On the 11th of April, the following DebtBusters article was published in You Magazine. Read the expert advice given by DebtBuster’s CEO, Mr Ian Wason and learn debt related facts on South Africa. Also, get a closer look into the financial situation of a South African Consumer and how DebtBusters helped her take back control […]
25 March 2014
Electricity price hikes are another price increase consumers must anticipate. But forewarned is forearmed. Electricity usage always goes up during winter. Nicolette Dirk looked at how you can save on electricity costs.
The lights factor
According to Liza Bright, Eveready brand manager, lighting accounts for seven per cent of a typical household’s energy bill. This means that cutting down on your lighting bill is one of the easiest ways to save energy and money.
“Changing which bulbs you use, and how you use them will instantly save energy and money,” says Bright.
Bright says there are two main types of energy saving lamps available in South Africa namely, Compact Fluorescent Lamps (CFLs) and Light Emitting Diodes (LEDs).
“CFLs are what you typically think of as an energy saving lamps. CFLs are a cost-effective option for most general lighting requirements. Replacing a traditional incandescent light bulb with a CFL of the same brightness will save you around R122 per year, or R666 over the lifetime of the bulb,” says Bright.
She adds that LEDs are available to fit both types of fittings and are particularly good for replacing spotlights and dimmable lights.
“Though more expensive to buy initially, they are more efficient than CFLs and will save you more money in the long term. By replacing halogen down lighters in your home with LED alternatives, you could save around R132 a year per bulb on your electricity bills,” says Bright.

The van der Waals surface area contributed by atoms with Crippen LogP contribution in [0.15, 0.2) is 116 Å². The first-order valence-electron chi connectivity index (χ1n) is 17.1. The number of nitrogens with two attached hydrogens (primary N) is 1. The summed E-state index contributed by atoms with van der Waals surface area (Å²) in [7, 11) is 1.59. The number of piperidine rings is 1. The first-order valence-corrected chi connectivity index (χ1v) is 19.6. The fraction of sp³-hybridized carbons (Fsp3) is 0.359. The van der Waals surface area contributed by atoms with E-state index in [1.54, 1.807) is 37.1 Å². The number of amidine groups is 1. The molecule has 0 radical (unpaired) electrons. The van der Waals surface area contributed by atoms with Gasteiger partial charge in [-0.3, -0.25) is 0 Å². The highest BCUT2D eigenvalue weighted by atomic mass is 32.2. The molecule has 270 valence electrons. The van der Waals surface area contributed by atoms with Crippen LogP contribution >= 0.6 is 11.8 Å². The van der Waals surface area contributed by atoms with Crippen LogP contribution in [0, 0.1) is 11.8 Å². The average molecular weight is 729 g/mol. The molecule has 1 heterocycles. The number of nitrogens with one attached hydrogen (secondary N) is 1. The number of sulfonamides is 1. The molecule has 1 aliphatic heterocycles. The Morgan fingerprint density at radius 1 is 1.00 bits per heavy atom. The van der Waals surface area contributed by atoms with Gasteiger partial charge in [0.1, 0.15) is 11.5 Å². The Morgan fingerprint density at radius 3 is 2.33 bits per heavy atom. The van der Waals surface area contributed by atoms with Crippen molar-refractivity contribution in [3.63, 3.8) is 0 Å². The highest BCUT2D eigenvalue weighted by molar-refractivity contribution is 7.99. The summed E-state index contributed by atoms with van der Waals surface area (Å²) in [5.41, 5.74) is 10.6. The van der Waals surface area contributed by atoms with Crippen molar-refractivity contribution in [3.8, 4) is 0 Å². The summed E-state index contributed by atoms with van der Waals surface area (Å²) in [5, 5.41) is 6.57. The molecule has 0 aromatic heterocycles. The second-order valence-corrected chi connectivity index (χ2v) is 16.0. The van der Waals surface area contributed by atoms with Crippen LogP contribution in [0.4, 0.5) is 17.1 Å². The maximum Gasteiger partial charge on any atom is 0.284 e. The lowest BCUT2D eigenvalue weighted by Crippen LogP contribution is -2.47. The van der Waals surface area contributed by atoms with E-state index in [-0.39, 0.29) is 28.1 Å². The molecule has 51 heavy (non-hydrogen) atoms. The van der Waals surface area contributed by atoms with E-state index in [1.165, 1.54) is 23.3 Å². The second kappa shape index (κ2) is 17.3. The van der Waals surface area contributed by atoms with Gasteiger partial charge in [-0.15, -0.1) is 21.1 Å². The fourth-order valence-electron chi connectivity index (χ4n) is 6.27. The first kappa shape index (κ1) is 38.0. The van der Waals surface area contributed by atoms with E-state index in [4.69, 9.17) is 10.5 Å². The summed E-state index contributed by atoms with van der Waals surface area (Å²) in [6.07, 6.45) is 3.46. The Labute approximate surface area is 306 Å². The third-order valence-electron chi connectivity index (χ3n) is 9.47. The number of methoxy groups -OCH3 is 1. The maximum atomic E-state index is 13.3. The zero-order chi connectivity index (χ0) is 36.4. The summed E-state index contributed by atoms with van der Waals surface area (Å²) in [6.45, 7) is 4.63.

Turn lights off
Bright says that changing how we use our lights by implementing control mechanisms and being conscious of our habits can save money and energy.
Tips to help you start saving:
- Always turn lights off when leaving a room regardless of how short a period it is for
- Be conscious of how many lights you have on and whether they all need to be in use
- Arrange light switches so that its convenient to turn them off i.e. place switches at top and bottom of stairs, each end of a hallway and each door to a room.
- Use a sensor and timer on external lights so they are only in use when they need to be.
- Use appropriate lightings i.e. a low background light while watching television and a concentrated light for reading. Having a range of lights in a room with separate switches will make this easier.
Keep a check your household appliances:
Geyser: According to Eskom spokesperson, Khulu Phasiwe, your geyser guzzles 39% of your monthly energy usage.
“Don’t’ forget to insulate the geyser and water pipes,” says Phasiwe.
Shower: It uses less water than bathing and using less hot water means less work for the geyser. Eskom advises consumers to opt for aerated shower head as it uses less water.
Refrigeration: Phasiwe says you should close your fridge door quickly so it doesn’t use extra power to get back to its optimal cooling level.
Temperature control: Eskom advises consumers to keep room temperature between 18 to 22 degrees as this is known as the ‘golden zone’. Rather use extra clothes, blankets and hot water bottles to keep warm without using extra heaters.
Have a checklist on your daily routines:
- Keep your morning shower hot and short. Phasiwe says this way you will lighten the load on the morning peak.
- Boil as much as you need for that morning cup of tea/coffee
- Take food out of the freezer for dinner and put it in the fridge to thaw. It will save on cost using the microwave to defrost it later.
- Unplug your cellphone charger before you leave the house. The charger draws electricity even when your cellphone is not plugged in.
- Turn off your office lights if you sit near a window or a skylight. Use natural light instead.
- Encourage your company to switch your building’s lighting to energy efficient lighting technologies.
- Turn off all the office equipment, catering equipment and unnecessary lights before you leave in the evenings. Air conditioning can even be turned off an hour or so before you leave.
- At home cook smart by using lids and ensure that the pot or pan you’re using completely covers the stove plate.
- Cook in the microwave whenever you can, it is the most energy efficient cooking appliance.
- Only turn the heat on in the rooms that you’re going to spend time in, and rely on the built-in thermostat to turn heaters off automatically.